Home >Market >Stock-market-news >Indian start-ups must compete without protection, says Deepak Shahdadpuri
Shahdadpuri’s firm, which recently hit the final close of $40 million for its second vehicle, is among the first funds to focus exclusively on the consumer space in India.
Shahdadpuri’s firm, which recently hit the final close of $40 million for its second vehicle, is among the first funds to focus exclusively on the consumer space in India.

Indian start-ups must compete without protection, says Deepak Shahdadpuri

DSG Consumer Partners Asia founder and MD Deepak Shahdadpuri on non-tech consumer businesses and how they can create a brand and become a market leader

The reluctance of venture capitalists (VCs) to fund non-tech businesses and consumer-focused products is largely related to “pace of scale"—it takes a very long time, often decades, for a non-tech consumer business to create a brand and become a market leader, says Deepak I. Shahdadpuri, founder and managing director of Singapore-based investment firm DSG Consumer Partners Asia Pte Ltd.

Shahdadpuri’s firm, which recently hit the final close of $40 million for its second vehicle, is among the first funds to focus exclusively on the consumer space in India, having put capital in companies such as specialty food ingredients maker Veeba Foods, Greek yogurt maker Epigamia, and tea chain Chai Point.

In an interview, Shahdadpuri said while India still has very few consumer-focused VC funds, the country has hit a point of inflection as venture backed consumer brands are scaling quicker, and there are several success stories around. “We also have other funds broadening their mandate to include early-stage non-tech opportunities, just like Sequoia did successfully 5-6 years ago," he added. Edited excerpts:

Even today, when it comes to consumer brands, start-ups in that space often can’t raise funding from banks, they are too small for private equity (PE) and most VCs don’t want to be seen doing anything outside tech. Despite the opportunity, why are VCs not jumping on board when it comes to consumer businesses of the non-tech variety?

I think we will see more venture funds enter the market as the opportunity becomes more obvious. There is a very long gestation period to develop, build and scale a consumer business and the gestation is longer in the non-digital physical world. I started focusing on the space in 2004 with my investment in Sula Wines. At that time, there was almost no institutional capital available to back seed and Series A rounds in non-tech consumer businesses. Fast forward 13 years and things look better. However, demand for early-stage risk capital from consumer-focused entrepreneurs still materially outstrips supply. Many of my peers have started looking at this sector more aggressively, including Saama Capital, Sequoia and Verlinvest. These investors are patient and understand that it takes a very long time, often decades, for a non-tech consumer business to create a brand and become a market leader. I believe we have hit a point of inflection. Venture-backed consumer brands are scaling quicker and there have been success stories like Sula, Veeba, Paperboat, Raw, Epigamia, Kama, Forest Essentials and Bira. This will attract more funds who can now see that you can build a profitable business and exit. I am glad VCs have not been jumping on the bandwagon as you put it; but they will be sooner than you think.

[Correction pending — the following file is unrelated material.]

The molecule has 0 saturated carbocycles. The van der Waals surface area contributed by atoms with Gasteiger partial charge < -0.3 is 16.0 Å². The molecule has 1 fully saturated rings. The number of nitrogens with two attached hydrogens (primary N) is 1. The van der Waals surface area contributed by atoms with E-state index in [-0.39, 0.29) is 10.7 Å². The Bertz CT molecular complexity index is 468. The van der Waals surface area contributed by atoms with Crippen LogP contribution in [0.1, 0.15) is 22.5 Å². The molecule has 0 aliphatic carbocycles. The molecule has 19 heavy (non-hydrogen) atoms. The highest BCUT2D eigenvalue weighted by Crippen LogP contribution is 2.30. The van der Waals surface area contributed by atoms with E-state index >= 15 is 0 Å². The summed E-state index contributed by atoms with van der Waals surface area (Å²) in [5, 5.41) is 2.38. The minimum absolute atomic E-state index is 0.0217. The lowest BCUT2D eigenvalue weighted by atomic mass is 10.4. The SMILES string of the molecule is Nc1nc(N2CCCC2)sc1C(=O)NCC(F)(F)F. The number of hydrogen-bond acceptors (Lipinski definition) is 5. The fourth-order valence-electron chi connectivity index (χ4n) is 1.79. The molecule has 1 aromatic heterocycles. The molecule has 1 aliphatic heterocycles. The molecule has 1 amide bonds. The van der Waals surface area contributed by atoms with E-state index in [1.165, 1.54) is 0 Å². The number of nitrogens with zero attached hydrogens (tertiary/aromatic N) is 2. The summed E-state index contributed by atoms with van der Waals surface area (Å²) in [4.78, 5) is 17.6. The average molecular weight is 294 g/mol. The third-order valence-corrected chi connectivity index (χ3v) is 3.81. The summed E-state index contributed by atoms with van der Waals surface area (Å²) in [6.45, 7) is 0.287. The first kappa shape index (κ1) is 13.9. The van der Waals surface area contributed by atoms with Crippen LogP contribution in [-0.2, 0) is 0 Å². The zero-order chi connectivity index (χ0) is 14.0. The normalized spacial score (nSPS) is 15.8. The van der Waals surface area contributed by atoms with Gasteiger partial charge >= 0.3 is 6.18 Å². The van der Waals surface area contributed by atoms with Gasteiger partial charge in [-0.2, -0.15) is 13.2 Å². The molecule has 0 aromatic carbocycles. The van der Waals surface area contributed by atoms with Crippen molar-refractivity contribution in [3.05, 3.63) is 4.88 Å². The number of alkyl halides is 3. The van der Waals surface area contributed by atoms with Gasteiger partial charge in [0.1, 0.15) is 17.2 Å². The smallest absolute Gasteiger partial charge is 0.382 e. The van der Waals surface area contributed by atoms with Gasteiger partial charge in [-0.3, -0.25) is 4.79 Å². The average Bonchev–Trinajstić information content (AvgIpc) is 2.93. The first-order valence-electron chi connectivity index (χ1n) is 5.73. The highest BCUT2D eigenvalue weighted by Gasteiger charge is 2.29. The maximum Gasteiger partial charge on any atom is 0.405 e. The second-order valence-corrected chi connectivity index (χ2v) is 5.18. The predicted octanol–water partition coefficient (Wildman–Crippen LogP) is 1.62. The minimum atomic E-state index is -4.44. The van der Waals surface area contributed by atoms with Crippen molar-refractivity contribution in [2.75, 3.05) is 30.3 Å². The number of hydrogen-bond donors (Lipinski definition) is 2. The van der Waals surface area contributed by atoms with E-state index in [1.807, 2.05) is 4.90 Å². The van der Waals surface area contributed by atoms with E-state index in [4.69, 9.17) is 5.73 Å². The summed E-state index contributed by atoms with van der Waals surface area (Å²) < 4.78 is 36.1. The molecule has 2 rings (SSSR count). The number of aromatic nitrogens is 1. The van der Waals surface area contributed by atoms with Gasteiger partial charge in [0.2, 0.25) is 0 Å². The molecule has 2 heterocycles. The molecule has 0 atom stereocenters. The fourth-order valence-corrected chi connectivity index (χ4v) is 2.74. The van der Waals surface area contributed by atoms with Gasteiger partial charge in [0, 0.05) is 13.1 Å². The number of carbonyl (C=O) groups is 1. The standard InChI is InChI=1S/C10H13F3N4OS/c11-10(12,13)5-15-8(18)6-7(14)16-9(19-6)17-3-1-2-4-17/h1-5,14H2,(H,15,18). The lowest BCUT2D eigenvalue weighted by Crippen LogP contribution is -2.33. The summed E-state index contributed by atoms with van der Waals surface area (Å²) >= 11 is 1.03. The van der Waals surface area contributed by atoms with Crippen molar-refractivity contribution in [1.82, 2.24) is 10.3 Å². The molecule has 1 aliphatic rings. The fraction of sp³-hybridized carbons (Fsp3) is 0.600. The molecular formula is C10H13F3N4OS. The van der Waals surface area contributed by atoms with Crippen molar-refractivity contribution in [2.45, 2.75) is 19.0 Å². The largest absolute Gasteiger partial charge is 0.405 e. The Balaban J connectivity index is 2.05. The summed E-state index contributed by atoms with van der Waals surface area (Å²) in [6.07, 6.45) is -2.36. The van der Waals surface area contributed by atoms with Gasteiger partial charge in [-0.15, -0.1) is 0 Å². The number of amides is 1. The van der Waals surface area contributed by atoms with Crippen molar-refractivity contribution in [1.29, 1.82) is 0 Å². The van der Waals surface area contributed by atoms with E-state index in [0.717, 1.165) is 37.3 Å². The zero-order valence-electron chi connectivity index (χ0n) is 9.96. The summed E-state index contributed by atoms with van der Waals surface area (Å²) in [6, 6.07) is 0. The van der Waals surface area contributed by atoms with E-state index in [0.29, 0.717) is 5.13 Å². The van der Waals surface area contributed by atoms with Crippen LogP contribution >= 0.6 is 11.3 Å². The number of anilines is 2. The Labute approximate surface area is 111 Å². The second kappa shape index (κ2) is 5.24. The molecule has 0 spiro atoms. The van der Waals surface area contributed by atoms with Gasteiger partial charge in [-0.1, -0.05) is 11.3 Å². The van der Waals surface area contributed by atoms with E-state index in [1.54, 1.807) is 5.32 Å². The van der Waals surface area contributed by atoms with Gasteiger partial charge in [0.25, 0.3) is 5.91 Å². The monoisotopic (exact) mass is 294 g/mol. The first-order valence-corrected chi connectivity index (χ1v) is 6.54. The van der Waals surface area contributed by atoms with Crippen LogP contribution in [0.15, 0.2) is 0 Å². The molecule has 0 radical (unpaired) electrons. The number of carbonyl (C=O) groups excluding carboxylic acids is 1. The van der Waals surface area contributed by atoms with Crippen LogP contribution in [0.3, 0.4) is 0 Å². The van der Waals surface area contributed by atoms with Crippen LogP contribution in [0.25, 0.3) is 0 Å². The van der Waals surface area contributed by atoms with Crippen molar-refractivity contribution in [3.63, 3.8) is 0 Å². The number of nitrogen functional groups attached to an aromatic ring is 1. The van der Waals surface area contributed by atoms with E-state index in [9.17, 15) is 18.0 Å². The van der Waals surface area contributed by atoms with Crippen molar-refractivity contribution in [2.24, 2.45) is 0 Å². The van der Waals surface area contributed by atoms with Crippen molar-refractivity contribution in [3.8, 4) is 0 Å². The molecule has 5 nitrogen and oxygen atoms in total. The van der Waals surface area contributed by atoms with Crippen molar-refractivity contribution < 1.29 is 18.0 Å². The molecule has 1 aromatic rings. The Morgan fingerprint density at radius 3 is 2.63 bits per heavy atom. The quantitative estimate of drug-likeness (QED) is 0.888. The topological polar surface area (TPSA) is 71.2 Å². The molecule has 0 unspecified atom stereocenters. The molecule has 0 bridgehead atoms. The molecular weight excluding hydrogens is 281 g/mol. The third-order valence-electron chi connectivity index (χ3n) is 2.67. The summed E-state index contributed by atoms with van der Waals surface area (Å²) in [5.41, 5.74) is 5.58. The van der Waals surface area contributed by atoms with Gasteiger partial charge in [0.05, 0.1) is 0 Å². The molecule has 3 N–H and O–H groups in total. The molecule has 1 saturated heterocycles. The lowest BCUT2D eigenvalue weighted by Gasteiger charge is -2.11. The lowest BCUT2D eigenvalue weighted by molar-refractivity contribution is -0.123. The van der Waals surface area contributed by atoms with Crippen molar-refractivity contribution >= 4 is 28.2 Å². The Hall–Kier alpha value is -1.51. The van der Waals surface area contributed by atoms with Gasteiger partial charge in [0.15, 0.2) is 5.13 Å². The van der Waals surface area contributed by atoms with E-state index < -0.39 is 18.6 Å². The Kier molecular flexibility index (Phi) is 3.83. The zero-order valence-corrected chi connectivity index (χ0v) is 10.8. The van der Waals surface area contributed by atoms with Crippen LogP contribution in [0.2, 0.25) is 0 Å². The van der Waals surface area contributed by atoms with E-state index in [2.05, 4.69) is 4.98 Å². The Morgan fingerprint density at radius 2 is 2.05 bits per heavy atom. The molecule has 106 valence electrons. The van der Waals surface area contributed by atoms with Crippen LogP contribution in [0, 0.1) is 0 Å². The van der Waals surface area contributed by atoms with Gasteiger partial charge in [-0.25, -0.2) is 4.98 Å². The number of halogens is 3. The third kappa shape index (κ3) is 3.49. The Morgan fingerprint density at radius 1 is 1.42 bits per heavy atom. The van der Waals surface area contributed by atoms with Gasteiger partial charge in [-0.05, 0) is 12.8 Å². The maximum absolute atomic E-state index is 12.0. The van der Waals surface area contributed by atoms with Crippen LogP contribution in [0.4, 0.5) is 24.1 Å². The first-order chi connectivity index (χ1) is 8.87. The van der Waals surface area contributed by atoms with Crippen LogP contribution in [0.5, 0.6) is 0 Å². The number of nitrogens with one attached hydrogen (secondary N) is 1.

You have seen the VC space in India for a long time. MintAsia recently reported as to how during the past 18-odd months, a whole new generation of venture capital firms have taken root, hoping to usher in the next era of early-stage investing. How do you view this, considering that not since 2006-07 has the market in India experienced such an influx of new firms, especially home-grown ones?

There are many more new VCs in India today, highlighting the opportunity and the demand for capital. They play across the spectrum from seed to late stage and are a mixture of local, regional and global firms. India is a very attractive market, given its strengthening economy, and its very attractive and large base of domestic consumers. The emergence of new funds will take a Darwinian evolution with only the best funds attracting the most capital and the bottom tier funds exiting. This is great for both the venture industry and entrepreneurs. What is concerning is that many of the funds are generic and looking at the same deals. As the market evolves and matures, I would expect to see more funds getting more domain focused, given the large opportunity in so many different sectors. For example, even within the consumer segment, I expect to see more specialization into FMCG (fast-moving consumer goods), fintech, healthcare, education, etc.

We now have a situation where local VCs are sourcing a substantial portion of their capital from domestic investors—family offices, HNIs, some local financial institutions and even a bunch of local corporate houses. How can this alter the character of the country’s start-up market?

The emergence of local pools of capital is fantastic news. Each LP (limited partner) brings a different perspective and will contribute to the local start-up ecosystem. It is important that India has, and maintains, a robust, early-stage market so that start-ups can emerge and grow. In the past, the bulk of the capital was mid-market and buyouts. Successful early-stage funds raise larger and larger funds and are forced to abandon doing seed deals. I hope that the next generation of early-stage managers find their own sweet spot, develop their own defensible investment thesis and stick to doing early stage.

Does the current downturn (in funding) spell an opportunity for some of the smaller Indian VCs—since large firms have all been cutting back on seed-stage investments—and does this provide a gap in the market for these new/smaller VCs?

I have a different perspective. There always has been, and continues to be, a gap in early-stage investing, particularly in the non-tech segment. Successful funds like SAIF, Sequoia, Matrix and others scale up as they succeed. Poor performing funds will leave the market as they are unable to raise new funds. As a result, there is almost always a continuous vacuum in the early stage segment. This is an opportunity for new managers to step in and prove their ability to make returns and forces established managers to debate raising new funds materially larger than previous funds.